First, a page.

• The Greens didn’t make as big an impact as they may have hoped: the Green Party has been growing in strength over the last decade in Somerset, winning ten seats on Mendip District Council in 2019 amid the consolidation of their support in Frome and Glastonbury. But while four of Frome’s six seats went to the Greens, along with one in Upper Tone, the party didn’t manage to break through in other areas as non-Tory voters opted for the Lib Dems. In the run-up to the election, areas like Chard North and Monkton & North Curry were seen as potential areas for a Green upset. But they ended up coming a distant third or fourth in too many areas – though there is plenty of time for support to keep growing before the next elections in 2027.
  • Labour is still struggling outside of Bridgwater: Labour supporters in Somerset were under no illusion that they could take control of Somerset Council, fielding less than half of the candidates which the Tories or Lib Dems put up. But any hopes for breakthroughs in urban areas other than Bridgwater came to naught, with Taunton and Yeovil remaining orange and Wellington ultimately splitting between the Labour and Conservative candidates. Labour’s wins in its Bridgwater strongholds saw some of the lowest turnout in Somerset, suggesting more needs to be done to present the party as an alternative in traditional Tory areas (often called the ‘Blue Wall’).
  • David Fothergill may struggle to remain Conservative leader: Mr Fothergill has served as Somerset County Council leader for five years, and the move from five councils to a single unitary was very much his project from the outset. His time as leader has not been without its successes, but the scale of the Conservatives’ defeat has vastly diminished his authority, and with it his prospect of remaining head of the Tory group. While he had not issued any public statement regarding his future, it would be surprising if he remained head of the Conservatives for much longer, as the party seeks to rebuild ahead of 2027.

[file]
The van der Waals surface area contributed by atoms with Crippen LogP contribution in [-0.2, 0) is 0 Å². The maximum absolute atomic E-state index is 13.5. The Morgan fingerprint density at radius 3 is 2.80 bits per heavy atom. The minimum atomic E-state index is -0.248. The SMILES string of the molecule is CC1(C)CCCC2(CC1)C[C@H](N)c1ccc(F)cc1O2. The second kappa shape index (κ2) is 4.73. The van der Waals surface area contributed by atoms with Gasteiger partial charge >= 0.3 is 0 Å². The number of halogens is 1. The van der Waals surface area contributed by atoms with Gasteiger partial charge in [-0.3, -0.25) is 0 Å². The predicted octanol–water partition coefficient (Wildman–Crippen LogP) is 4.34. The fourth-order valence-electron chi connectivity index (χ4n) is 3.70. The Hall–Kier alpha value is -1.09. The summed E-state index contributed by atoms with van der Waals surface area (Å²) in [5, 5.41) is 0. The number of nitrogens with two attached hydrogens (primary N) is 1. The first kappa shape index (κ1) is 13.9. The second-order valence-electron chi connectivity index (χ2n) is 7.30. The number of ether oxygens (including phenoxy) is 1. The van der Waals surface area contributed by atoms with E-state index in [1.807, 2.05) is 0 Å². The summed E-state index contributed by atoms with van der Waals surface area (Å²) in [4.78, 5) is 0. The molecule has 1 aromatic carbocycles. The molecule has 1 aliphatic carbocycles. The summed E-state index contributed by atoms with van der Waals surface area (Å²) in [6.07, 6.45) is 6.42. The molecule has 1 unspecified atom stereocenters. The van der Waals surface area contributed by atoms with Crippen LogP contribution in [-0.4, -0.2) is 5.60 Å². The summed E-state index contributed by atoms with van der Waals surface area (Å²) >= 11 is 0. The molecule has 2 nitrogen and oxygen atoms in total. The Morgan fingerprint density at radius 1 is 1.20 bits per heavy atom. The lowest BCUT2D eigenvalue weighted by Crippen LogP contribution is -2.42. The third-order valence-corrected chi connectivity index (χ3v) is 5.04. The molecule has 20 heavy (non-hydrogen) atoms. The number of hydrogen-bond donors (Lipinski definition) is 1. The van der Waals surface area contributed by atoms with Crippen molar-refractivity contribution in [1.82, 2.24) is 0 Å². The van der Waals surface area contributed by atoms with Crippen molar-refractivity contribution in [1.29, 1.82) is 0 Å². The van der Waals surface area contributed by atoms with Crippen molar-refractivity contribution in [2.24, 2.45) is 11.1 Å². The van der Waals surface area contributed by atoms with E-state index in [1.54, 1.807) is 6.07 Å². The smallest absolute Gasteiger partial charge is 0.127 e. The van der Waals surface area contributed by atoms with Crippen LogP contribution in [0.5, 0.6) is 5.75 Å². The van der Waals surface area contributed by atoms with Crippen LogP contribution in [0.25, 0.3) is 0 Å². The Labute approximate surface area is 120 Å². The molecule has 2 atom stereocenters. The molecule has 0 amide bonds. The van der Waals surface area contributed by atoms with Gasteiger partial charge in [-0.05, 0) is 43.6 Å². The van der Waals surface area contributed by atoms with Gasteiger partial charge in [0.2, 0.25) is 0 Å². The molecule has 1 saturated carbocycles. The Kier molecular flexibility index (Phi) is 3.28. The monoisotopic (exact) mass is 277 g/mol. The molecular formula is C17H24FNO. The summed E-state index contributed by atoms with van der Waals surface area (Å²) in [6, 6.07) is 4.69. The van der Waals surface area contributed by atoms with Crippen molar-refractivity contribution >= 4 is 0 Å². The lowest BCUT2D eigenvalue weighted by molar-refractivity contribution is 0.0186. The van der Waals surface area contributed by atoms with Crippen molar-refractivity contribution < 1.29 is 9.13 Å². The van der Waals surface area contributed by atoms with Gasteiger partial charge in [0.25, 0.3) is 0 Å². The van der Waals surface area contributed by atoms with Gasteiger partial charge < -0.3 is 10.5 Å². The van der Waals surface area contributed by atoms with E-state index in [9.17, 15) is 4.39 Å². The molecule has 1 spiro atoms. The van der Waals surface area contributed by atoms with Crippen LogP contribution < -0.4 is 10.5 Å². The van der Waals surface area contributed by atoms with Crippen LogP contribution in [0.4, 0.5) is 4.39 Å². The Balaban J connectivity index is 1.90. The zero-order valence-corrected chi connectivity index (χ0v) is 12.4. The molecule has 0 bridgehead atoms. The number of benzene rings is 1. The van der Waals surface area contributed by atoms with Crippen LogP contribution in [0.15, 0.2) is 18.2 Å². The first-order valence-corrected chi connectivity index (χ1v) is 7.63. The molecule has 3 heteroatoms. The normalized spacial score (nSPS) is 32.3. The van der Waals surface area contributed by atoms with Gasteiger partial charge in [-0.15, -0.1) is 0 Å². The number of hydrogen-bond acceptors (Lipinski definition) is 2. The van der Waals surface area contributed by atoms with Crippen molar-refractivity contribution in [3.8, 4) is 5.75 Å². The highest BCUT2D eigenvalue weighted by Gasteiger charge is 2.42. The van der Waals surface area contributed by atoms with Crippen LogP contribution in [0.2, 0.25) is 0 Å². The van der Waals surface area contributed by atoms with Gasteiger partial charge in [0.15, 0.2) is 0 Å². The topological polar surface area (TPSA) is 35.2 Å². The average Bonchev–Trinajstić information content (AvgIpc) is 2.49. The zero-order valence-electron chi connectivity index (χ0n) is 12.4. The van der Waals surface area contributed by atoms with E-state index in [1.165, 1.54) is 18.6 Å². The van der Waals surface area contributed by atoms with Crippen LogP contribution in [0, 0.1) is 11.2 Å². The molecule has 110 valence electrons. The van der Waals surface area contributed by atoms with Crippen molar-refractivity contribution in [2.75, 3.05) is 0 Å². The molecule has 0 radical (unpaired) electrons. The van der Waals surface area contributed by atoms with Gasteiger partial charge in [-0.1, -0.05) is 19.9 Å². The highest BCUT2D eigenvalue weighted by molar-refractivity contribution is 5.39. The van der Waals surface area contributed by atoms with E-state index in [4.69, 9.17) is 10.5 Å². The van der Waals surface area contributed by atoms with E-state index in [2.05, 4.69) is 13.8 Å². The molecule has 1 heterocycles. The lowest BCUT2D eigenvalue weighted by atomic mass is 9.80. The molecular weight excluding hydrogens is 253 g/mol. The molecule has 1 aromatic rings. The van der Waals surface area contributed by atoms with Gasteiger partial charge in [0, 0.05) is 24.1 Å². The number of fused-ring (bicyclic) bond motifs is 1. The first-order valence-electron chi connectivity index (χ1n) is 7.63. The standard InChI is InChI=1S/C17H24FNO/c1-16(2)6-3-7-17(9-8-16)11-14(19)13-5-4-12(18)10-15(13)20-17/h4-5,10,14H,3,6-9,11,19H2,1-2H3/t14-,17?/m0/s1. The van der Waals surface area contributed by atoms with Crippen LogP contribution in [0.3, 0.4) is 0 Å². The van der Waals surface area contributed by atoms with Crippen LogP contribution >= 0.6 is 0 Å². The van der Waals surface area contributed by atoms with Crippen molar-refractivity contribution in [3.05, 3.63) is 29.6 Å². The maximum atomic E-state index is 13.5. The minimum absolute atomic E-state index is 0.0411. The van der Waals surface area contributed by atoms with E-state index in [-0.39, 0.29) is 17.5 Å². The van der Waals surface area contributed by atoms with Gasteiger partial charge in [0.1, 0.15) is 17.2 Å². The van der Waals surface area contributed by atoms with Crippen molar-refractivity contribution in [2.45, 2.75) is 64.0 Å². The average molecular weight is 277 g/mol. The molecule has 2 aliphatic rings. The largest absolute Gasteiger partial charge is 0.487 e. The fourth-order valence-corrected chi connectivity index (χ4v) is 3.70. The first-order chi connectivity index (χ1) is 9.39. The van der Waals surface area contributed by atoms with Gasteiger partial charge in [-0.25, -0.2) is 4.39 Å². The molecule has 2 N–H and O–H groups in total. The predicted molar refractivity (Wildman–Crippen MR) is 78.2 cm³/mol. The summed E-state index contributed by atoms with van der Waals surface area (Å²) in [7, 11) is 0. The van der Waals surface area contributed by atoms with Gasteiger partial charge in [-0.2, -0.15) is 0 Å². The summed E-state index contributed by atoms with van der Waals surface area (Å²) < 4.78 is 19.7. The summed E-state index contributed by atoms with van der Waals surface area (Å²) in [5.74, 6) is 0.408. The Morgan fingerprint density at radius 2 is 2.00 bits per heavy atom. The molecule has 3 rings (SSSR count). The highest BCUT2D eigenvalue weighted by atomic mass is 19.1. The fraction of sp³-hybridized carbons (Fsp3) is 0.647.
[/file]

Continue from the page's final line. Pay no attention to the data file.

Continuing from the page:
• The Lib Dems’ cabinet choices will be key: the Lib Dems have a large number of talented figures who would all contribute something to the unitary front bench. While Bill Revans (North Petherton) would be a natural choice for leader, all three leaders of the Lib Dem-run district councils won seats on the new unitary – Val Keitch clung on in Ilminster, Federica Smith-Robetts triumphed in Taunton East and Ros Wyke won in Mendip West. In assembling their cabinet, any leader will want to ensure that all areas of the county are properly represented; the Lib Dems cannot afford any infighting which would jeopardise their slim majority.

Burnham and Highbridge Weekly News: Final results of the Somerset Council elections. CREDIT: Daniel Mumby. Free to use for all BBC wire partners.

  • The next 12 months are crucial – for all parties: the next 12 months will see the newly elected councillors overseeing the transition to the new unitary, with all the district councils’ functions (such as planning, licensing and environmental health) being swallowed up into the new council on April 1, 2023. The Lib Dems will want to strike a balance between economic prudence (seeing off long-standing Tory arguments about the debt levels from the last Lib Dem administration) and investing in Somerset’s future, particularly when it comes to education, health and infrastructure. The Tories will attempt to position themselves ones more as the party of economic competence (overlooking the 2018 budget crisis), while Labour and the Greens will do well to challenge the environmental and social credentials of whatever new policies are put forward. Whoever you voted for, the next 12 months will be crucial to ensuring that the new unitary is accountable, transparent and truly makes decisions which are in local communities’ best interests.